#23 | Guarantees, Trust & Transparency

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Life insurance companies have a long history of overpromising and underdelivering for both just and dishonorable reasons. Carriers justly reduced crediting rates on UL policies while interest rates dropped for 30 years straight. Carriers dishonorably condoned practices like vanishing premium whole life, illustration wars hinged on unsustainable assumptions and pricing structures that conferred undue benefit to the carrier at the expense of the policyholder in the event of underperformance. For these reasons and many others, agents don’t trust the companies they theoretically represent. And consumers don’t either.

Trust is the grease in the gears. If you don’t trust someone, you won’t do business with them. So in lieu of trust, carriers started forking out guarantees. Guarantees are a cheap, cold, contractual version of trust. You don’t need trust when you have guarantees and you don’t need guarantees when you have trust. Guarantees did the job. They have completely dominated the market for the last twelve years and life insurance professionals have practically forgotten how to discuss products without them. It’s scary, frankly, to put clients in products without strong guarantees. I know because I feel that tension every time I run a product without them.

But we can’t even rely on the guarantees we have. We’re finding out that almost every life insurance company used highly complex shadow account mechanics in their Guaranteed UL offerings that allowed for pricing competitiveness and reserve relief but dumped heaps of administrative risk onto policyholders and trustees. We’re finding out that paying early could diminish the guarantee period, paying late could jeopardize it and skipping a premium could trigger a bill six times the size of the annual premium. And we’re also finding out that guarantees are only as good as the paper on which they’re written and that writing lots of guarantees may make the paper worthless. Guarantees in financial products aren’t even a substitute for trust. They pit one party against the other with the contract standing between. They create zero sum games where the client wins when the carrier loses and vice versa.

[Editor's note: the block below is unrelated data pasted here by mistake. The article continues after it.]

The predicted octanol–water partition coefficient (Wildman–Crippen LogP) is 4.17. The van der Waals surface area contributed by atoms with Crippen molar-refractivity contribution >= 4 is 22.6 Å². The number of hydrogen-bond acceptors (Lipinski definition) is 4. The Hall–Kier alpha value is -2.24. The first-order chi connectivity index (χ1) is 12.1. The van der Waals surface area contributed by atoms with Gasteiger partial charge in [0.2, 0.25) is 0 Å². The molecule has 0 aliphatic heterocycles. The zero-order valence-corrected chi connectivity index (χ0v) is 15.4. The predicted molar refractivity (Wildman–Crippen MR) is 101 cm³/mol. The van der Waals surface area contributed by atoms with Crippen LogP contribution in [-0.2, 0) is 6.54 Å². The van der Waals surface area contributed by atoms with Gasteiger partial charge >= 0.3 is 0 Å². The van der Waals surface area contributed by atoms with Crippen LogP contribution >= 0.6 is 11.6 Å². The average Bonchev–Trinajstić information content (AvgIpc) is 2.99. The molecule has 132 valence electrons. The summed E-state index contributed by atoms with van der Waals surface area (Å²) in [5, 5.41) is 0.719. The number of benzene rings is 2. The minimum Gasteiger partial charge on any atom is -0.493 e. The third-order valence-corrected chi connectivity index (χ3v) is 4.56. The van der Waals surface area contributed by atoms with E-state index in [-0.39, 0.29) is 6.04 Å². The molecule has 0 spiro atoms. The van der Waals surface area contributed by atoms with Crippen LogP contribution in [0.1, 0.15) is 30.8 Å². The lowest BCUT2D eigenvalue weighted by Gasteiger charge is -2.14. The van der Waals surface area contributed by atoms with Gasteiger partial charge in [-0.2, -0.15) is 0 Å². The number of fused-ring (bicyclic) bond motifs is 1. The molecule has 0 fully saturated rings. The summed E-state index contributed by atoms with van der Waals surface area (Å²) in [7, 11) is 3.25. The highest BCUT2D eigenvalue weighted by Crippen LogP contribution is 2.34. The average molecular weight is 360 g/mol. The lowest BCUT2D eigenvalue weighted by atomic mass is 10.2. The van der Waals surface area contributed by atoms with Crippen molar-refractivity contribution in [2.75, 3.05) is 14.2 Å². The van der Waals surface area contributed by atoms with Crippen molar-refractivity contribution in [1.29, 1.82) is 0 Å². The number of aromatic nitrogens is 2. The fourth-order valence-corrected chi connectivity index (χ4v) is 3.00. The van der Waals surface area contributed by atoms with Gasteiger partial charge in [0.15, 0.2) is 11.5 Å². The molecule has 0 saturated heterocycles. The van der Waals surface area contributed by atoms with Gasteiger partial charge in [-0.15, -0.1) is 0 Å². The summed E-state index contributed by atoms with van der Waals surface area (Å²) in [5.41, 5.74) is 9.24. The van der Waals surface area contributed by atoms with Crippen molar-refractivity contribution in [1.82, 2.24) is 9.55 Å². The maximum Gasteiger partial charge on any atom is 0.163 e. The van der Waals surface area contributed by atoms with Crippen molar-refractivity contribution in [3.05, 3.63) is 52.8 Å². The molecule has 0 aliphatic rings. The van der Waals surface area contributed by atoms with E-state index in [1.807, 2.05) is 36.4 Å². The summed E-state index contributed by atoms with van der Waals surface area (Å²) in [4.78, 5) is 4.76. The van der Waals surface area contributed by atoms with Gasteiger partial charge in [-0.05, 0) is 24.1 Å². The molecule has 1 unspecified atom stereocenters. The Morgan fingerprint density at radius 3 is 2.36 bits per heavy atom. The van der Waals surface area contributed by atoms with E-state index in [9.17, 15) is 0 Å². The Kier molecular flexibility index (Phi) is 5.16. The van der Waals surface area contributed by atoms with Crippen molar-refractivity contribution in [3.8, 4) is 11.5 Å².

Life insurance products where the guarantee is the central feature are not sustainable. I don’t mean financially sustainable because it may very well be that carriers continue to write guarantees and that those products end up being profitable if rates rise and lapses increase. I mean that they’re not sustainable culturally. The insurance industry won’t thrive on a revolving door of vendor/carriers who only make sales when their prices are the lowest.

I think the blame for this mess rests primarily on the carriers and secondarily on producers.

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